It will still be another few weeks before the very first consumer motherboards supporting PCI Express 4.0 (PCIe 4.0) arrive in retail, courtesy of AMD's Ryzen 3000 CPUs and X570 motherboards, but the standards body that oversees the spec is already looking ahead PCIe 6.0.
PCI-SIG (or Peripheral Component Interconnect Special Interest Group) announced this week what is essentially a draft spec for PCIe 6.0. What about PCIe 5.0? That's not being skipped—in case you missed it, PCI-SIG formally ratified a finalized PCI 5.0 spec last month.
I wrote at the time that AMD Ryzen support for PCIe 4.0 was already last generation, and from a technical standpoint, that's true. That was meant to be tongue-in-cheek, though, because even as of this writing, you can't run out and buy a PCIe 4.0 motherboard.
So, what's all the fuss about with PCIe and these new standards? Well, with the arrival of PCIe 6.0 in a couple of years, bandwidth will again double. Here's an overview of the PCIe spec and the bandwidth changes (based on full duplex):
- PCIe 1.0 (2003): 2.5GT/s transfer rate, ~8GB/s x16 bandwidth
- PCIe 2.0 (2007): 5.0GT/s transfer rate, ~16GB/s x16 bandwidth
- PCIe 3.0 (2010): 8.0GT/s transfer rate, ~32GB/s x16 bandwidth
- PCIe 4.0 (2017): 16.0 GT/s transfer rate, ~64GB/s x16 bandwidth
- PCIe 5.0 (2019): 32.0 GT/s transfer rate, ~128GB/s x16 bandwidth
- PCIe 6.0 (2021): 64.0 GT/s transfer rate, ~256GB/s x16 bandwidth
"Continuing the trend we set with the PCIe 5.0 specification, the PCIe 6.0 specification is on a fast timeline," said Al Yanes, PCI-SIG chairman and president. "Due to the continued commitment of our member companies, we are on pace to double the bandwidth yet again in a time frame that will meet industry demand for throughput."
For now, these bandwidth gains mostly benefit storage and graphics on consumer systems, at least in theory. On paper, doubling bandwidth looks like a big deal. In real-world usage, many users aren't likely to notice a big difference. Why?
For one, PCIe bandwidth has not been a bottleneck for graphics cards. That's to say there is not going to be a significant gain in performance from plugging a GPU into a PCIe 4.0 motherboard versus a PCIe 3.0 motherboard. That will likely change at some point, but for today's GPUs, the PCIe bus just isn't a choke point.
Storage is a slightly different matter. We've seen several drive makers announce PCIe 4.0 SSDs that boast rated sequential read speeds of up to 5,000MB/s. That's much faster than the current crop of NVMe SSDs, the fastest of which typically top out at around 3,500MB/s. PCIe 5.0 and PCIe 6.0 blow the doors wide open for even speedier drives.
Even so, the impact on gaming is not a big one. A comparatively pokey SATA-based SSD is still good enough for games, with read speeds topping out at around 550-580MB/s. Those much faster transfer rates can benefit other areas, particularly if you're routinely shuffling around large files on your home network. But for the average user, it amounts to a lot of untapped potential.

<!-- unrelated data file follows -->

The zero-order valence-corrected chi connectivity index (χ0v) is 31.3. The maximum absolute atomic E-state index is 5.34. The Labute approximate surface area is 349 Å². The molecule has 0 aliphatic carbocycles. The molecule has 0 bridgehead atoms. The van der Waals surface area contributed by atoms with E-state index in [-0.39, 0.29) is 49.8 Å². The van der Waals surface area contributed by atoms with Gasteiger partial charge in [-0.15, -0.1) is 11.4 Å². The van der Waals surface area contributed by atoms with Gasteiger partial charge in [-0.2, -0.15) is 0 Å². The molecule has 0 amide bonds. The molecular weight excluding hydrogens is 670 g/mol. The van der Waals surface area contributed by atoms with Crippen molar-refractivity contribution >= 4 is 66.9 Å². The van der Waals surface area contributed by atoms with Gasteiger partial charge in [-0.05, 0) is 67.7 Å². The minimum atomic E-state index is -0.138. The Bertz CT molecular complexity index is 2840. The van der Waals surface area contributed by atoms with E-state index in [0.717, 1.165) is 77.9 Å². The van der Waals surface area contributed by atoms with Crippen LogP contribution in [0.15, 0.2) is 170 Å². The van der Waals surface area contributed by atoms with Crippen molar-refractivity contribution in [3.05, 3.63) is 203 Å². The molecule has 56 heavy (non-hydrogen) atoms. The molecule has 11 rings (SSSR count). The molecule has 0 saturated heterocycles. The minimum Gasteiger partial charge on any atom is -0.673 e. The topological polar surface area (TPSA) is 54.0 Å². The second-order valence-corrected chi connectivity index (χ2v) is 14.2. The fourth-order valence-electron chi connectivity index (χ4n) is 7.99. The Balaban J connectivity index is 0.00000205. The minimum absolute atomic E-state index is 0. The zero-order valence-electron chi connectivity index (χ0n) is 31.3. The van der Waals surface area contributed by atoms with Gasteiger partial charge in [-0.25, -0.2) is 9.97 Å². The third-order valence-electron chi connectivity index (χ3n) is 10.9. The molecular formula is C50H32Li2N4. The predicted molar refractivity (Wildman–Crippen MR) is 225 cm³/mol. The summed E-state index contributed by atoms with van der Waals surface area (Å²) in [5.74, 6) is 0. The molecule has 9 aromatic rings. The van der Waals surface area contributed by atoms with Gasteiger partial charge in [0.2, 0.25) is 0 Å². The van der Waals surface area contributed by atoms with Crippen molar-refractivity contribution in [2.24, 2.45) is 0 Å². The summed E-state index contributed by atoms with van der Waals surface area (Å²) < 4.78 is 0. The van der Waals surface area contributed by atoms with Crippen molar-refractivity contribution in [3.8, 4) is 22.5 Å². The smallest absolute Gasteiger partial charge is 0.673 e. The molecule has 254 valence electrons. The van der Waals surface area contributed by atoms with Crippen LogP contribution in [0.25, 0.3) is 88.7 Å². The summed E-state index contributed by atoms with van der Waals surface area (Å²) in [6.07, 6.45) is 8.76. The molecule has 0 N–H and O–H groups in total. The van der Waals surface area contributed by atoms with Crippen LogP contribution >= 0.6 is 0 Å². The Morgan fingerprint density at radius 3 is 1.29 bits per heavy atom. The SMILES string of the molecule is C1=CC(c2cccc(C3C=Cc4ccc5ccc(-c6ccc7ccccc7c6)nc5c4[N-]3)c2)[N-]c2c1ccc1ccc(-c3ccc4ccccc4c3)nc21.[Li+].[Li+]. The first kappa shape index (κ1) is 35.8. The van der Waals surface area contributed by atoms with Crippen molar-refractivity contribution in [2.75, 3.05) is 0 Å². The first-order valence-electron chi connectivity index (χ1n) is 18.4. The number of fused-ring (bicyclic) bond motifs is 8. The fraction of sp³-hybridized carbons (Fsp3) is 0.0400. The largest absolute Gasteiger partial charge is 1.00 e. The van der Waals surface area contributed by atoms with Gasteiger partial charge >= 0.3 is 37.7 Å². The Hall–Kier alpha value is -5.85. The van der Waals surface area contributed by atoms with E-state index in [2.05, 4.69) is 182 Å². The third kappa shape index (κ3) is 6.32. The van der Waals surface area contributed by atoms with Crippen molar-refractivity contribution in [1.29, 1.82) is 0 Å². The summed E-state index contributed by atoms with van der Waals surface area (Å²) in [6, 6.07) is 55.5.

While gaming is not the biggest beneficiary of PCI-SIG's aggressive update schedule, there are other areas that stand to gain from PCIe 6.0 (and beyond).
“PCI Express technology has established itself as a pervasive I/O technology by sustaining bandwidth improvements for five generations over two decades," siad Dennis Martin, an analyst at Principled Technologies. "With the PCIe 6.0 specification, PCI-SIG aims to answer the demands of such hot markets as artificial intelligence, machine learning, networking, communication systems, storage, high-performance computing, and more."
For the most part, those areas fall out of the consumer realm. Still, it's nice to see PCI-SIG not resting on its laurels. As it pertains to that, Mark Hachman at PCWorld made an interesting observation, saying that PCI-SIG's update schedule is similar to Moore's Law on the CPU side. Moore's Law dictated that the number of transistors in a processor would double every two years. PCI-SIG, meanwhile, envisions doubling bandwidth every three years, through at least 2025.
Other than raw bandwidth gains, PCIe 6.0 introduces a few other features, such as more efficient handling of data (our friends at AnandTech have a detailed breakdown of the technical bits, if you're curious). And like the previous specs, it's backward compatible—when the time comes, you'll still be able to use a PCIe 5.0 or earlier device in a PCIe 6.0 motherboard.
And when will that be? Even if the standard is ratified next year, it could be some time before the industry actually supports PCIe 6.0. Just look at PCIe 4.0, which had a preliminary spec all the way back in 2011 but wasn't finalized until 2017. Two years later and we're finally seeing the first PCIe 4.0 GPUs and motherboards next month. Don't be surprised if it takes even longer to move to PCIe 5.0 and 6.0 and we start seeing some of the best SSDs for gaming and best NVMe SSDs utilizing all that bandwidth.